As you know by now if you’ve been reading this blog, I am a determined goal-setter. I set goals each year, and I review my goals weekly. This practice has helped me more than I could ever describe. I am excited about the Simple Goals that I set for 2020.

As I was looking over my goals the other week, I became aware that while I was making progress, I had this internal angst that didn’t seem ever to go away. It was as if my internal motor’s idle was set too high. Thinking about this further, I became concerned that in 2020 I might win the battle (achieve my goals) and lose the war (drive myself into the ground). And so, I decided to add one more layer this year. I included a word for the year. The word is “Relax.” My hope is that through singular focus, relaxing will become a part of my wiring.

With concerted effort and focus, I have learned over the years to slow down, quiet down, and set aside time to linger. These practices have been vital in helping me survive difficult days. Still, a deeper change is needed. I need to learn to relax.

Relaxing is a lost art. We binge watch, peruse Instagram, Tik-Tok, and YouTube. We text endlessly. We work out, play online games, and shop. These kinds of activities create a façade of relaxation, but won’t help with the nagging anxiety that is the result of continuous activity. My issue with relaxing is made worse by the guilt that I feel when I take the time to kick back and catch my breath. Practicing the Sabbath each week, which is a built-in day of relaxing, helps, but I need to go further and learn to relax periodically throughout the week. Relaxing is not wrong. It is not something that should make me feel guilty.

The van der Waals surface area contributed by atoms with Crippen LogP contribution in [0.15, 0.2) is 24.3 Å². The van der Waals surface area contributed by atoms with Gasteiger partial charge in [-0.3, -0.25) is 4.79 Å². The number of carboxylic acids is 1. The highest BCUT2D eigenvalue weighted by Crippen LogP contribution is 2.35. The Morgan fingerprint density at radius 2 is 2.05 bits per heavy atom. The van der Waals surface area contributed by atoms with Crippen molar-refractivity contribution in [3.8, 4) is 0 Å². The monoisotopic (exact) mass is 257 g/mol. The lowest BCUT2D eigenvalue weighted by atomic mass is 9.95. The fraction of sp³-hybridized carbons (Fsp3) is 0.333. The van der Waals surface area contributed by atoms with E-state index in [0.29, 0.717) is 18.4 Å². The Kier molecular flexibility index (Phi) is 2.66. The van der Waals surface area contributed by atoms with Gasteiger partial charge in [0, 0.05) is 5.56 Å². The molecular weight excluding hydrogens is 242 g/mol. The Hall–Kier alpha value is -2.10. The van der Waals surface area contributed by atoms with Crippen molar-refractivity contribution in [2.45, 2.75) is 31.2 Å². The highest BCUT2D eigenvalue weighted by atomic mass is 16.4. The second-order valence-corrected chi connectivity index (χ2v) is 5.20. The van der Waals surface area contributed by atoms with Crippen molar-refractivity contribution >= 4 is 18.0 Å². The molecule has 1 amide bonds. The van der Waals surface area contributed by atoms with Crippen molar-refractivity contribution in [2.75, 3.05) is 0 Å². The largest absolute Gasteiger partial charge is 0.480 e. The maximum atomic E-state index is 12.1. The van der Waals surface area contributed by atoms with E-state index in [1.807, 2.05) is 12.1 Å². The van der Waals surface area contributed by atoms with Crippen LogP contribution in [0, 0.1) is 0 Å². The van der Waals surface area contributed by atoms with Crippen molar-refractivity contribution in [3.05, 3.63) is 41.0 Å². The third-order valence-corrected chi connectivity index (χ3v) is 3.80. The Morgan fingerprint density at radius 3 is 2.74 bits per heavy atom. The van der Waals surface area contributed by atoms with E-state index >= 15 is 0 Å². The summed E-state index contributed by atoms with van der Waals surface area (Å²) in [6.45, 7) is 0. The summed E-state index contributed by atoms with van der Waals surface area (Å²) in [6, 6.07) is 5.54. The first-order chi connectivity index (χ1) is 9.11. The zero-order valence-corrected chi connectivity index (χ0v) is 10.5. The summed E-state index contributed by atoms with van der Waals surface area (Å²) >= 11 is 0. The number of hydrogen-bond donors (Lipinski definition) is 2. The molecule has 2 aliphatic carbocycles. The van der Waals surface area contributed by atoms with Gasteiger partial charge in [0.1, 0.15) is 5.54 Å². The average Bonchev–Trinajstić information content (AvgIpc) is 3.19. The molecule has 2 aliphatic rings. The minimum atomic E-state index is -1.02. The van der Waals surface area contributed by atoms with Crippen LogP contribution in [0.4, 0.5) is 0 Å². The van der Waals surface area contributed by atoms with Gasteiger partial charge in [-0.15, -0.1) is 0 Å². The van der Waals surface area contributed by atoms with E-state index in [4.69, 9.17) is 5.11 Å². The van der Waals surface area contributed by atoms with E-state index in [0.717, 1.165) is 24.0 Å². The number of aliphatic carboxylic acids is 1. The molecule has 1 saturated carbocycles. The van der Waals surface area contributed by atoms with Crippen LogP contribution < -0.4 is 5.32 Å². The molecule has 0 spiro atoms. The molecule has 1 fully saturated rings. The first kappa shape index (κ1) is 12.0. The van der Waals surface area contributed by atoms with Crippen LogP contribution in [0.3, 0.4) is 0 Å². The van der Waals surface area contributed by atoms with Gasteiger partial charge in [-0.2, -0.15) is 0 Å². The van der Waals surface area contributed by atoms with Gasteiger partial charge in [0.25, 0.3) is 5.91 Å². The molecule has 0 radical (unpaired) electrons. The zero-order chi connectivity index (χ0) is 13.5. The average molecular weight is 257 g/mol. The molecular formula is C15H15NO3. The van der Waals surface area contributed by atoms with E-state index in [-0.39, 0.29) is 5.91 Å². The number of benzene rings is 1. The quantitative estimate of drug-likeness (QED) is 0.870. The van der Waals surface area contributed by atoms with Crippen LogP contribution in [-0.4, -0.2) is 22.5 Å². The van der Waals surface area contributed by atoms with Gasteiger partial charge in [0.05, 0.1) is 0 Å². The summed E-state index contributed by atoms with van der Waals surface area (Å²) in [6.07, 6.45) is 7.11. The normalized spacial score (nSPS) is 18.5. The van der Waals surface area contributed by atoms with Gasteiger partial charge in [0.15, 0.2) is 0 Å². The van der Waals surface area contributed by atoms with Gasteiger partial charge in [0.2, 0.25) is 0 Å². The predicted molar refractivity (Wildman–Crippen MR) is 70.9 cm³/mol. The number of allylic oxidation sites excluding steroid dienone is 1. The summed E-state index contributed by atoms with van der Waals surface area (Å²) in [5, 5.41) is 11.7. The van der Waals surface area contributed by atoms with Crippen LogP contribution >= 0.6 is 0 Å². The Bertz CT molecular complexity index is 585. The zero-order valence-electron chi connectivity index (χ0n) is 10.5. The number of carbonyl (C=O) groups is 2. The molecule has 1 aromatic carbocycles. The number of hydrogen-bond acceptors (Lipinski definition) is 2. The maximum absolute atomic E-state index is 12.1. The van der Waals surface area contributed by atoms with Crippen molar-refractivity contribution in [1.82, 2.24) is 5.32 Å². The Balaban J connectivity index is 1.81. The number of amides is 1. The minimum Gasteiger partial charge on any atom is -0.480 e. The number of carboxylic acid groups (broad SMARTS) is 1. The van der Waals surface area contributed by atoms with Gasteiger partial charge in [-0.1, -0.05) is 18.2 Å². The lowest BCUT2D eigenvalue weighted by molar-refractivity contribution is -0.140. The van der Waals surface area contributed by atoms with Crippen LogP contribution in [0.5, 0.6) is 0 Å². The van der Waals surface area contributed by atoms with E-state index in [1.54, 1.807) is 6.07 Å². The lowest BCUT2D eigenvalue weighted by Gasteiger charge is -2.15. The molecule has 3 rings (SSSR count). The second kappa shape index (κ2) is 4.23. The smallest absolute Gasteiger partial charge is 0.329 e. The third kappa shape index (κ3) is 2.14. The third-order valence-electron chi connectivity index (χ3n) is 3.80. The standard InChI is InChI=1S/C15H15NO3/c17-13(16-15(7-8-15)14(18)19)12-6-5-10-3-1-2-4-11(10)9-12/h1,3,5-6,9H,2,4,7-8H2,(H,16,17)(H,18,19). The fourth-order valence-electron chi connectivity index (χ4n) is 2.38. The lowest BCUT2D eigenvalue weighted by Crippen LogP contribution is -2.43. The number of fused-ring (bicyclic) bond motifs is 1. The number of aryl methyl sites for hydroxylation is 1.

How do you relax? What is it that you do to slow the motor and settle the soul? Relaxing is a challenge for me. Yet, I know that my health – physical, emotional, and spiritual – depends on learning to decompress in life-giving ways.

I write this post with two motives. First, I think I am not alone in my struggle to learn to relax. To that end, perhaps we can struggle together, offering fresh creative suggestions. Second, some that read this may not have a problem with relaxing but might choose a different One Word to infuse into 2020. My One Word sits at the top of my daily planner. By September, I may get sick of it, but I won’t forget it. These constant reminders of what is important are how I find that I grow.

I am developing a list of relaxing activities. I know that it is sad that I need a list to help me relax, but maybe after a little while relaxing will come more naturally. I would love to hear your favorite ways to relax. My list needs your help. Maybe you might share your particular One Word for the year to spark someone’s thinking. Around the middle of the year, we can check in together to see how the progress is going.

Here’s to a relaxing 2020!

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